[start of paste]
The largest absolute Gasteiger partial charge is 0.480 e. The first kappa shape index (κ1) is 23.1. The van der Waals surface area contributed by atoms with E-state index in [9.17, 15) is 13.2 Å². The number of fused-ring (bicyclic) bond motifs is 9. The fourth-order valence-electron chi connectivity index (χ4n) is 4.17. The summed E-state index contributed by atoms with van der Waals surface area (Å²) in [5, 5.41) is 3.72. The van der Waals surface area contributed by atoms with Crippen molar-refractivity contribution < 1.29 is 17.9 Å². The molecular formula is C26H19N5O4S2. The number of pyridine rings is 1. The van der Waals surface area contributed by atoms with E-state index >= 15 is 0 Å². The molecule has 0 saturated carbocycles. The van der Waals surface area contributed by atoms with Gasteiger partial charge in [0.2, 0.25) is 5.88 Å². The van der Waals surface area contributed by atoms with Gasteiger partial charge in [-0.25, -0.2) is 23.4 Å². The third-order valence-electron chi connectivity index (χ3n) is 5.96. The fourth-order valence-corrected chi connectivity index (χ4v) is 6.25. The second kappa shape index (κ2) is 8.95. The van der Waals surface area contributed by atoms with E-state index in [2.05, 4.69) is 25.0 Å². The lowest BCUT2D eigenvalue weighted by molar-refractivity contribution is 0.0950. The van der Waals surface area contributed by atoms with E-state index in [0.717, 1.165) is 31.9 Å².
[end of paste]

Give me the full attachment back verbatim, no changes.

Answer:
The largest absolute Gasteiger partial charge is 0.480 e. The first kappa shape index (κ1) is 23.1. The van der Waals surface area contributed by atoms with E-state index in [9.17, 15) is 13.2 Å². The number of fused-ring (bicyclic) bond motifs is 9. The fourth-order valence-electron chi connectivity index (χ4n) is 4.17. The summed E-state index contributed by atoms with van der Waals surface area (Å²) in [5, 5.41) is 3.72. The van der Waals surface area contributed by atoms with Crippen molar-refractivity contribution < 1.29 is 17.9 Å². The molecular formula is C26H19N5O4S2. The number of pyridine rings is 1. The van der Waals surface area contributed by atoms with E-state index >= 15 is 0 Å². The molecule has 0 saturated carbocycles. The van der Waals surface area contributed by atoms with Gasteiger partial charge in [0.2, 0.25) is 5.88 Å². The van der Waals surface area contributed by atoms with Gasteiger partial charge in [-0.25, -0.2) is 23.4 Å². The third-order valence-electron chi connectivity index (χ3n) is 5.96. The fourth-order valence-corrected chi connectivity index (χ4v) is 6.25. The second kappa shape index (κ2) is 8.95. The van der Waals surface area contributed by atoms with E-state index in [2.05, 4.69) is 25.0 Å². The lowest BCUT2D eigenvalue weighted by molar-refractivity contribution is 0.0950. The van der Waals surface area contributed by atoms with E-state index in [0.717, 1.165) is 31.9 Å².